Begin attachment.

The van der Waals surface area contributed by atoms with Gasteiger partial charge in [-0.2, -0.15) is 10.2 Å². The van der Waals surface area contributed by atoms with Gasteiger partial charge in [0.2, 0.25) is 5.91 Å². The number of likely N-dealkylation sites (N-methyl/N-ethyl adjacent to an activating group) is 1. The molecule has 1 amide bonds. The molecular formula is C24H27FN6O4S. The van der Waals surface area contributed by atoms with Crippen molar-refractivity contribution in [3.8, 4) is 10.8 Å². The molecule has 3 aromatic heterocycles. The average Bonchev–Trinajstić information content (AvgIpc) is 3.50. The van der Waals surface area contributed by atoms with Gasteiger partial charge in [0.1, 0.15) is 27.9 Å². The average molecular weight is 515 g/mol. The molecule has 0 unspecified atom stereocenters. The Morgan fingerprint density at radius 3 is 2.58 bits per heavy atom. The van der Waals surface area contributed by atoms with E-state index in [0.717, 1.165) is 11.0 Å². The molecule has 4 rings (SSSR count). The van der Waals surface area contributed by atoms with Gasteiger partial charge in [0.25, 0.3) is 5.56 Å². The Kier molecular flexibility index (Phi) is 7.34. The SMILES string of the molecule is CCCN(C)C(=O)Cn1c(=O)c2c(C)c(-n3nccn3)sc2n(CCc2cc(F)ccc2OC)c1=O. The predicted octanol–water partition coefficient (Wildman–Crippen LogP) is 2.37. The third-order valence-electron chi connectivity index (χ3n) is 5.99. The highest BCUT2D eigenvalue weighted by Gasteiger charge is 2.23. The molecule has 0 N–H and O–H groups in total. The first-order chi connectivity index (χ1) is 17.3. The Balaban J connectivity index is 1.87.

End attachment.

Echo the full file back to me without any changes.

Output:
The van der Waals surface area contributed by atoms with Gasteiger partial charge in [-0.2, -0.15) is 10.2 Å². The van der Waals surface area contributed by atoms with Gasteiger partial charge in [0.2, 0.25) is 5.91 Å². The number of likely N-dealkylation sites (N-methyl/N-ethyl adjacent to an activating group) is 1. The molecule has 1 amide bonds. The molecular formula is C24H27FN6O4S. The van der Waals surface area contributed by atoms with Crippen molar-refractivity contribution in [3.8, 4) is 10.8 Å². The molecule has 3 aromatic heterocycles. The average Bonchev–Trinajstić information content (AvgIpc) is 3.50. The van der Waals surface area contributed by atoms with Gasteiger partial charge in [0.1, 0.15) is 27.9 Å². The average molecular weight is 515 g/mol. The molecule has 0 unspecified atom stereocenters. The Morgan fingerprint density at radius 3 is 2.58 bits per heavy atom. The van der Waals surface area contributed by atoms with E-state index in [0.717, 1.165) is 11.0 Å². The molecule has 4 rings (SSSR count). The van der Waals surface area contributed by atoms with Gasteiger partial charge in [0.25, 0.3) is 5.56 Å². The Kier molecular flexibility index (Phi) is 7.34. The SMILES string of the molecule is CCCN(C)C(=O)Cn1c(=O)c2c(C)c(-n3nccn3)sc2n(CCc2cc(F)ccc2OC)c1=O. The predicted octanol–water partition coefficient (Wildman–Crippen LogP) is 2.37. The third-order valence-electron chi connectivity index (χ3n) is 5.99. The highest BCUT2D eigenvalue weighted by Gasteiger charge is 2.23. The molecule has 0 N–H and O–H groups in total. The first-order chi connectivity index (χ1) is 17.3. The Balaban J connectivity index is 1.87.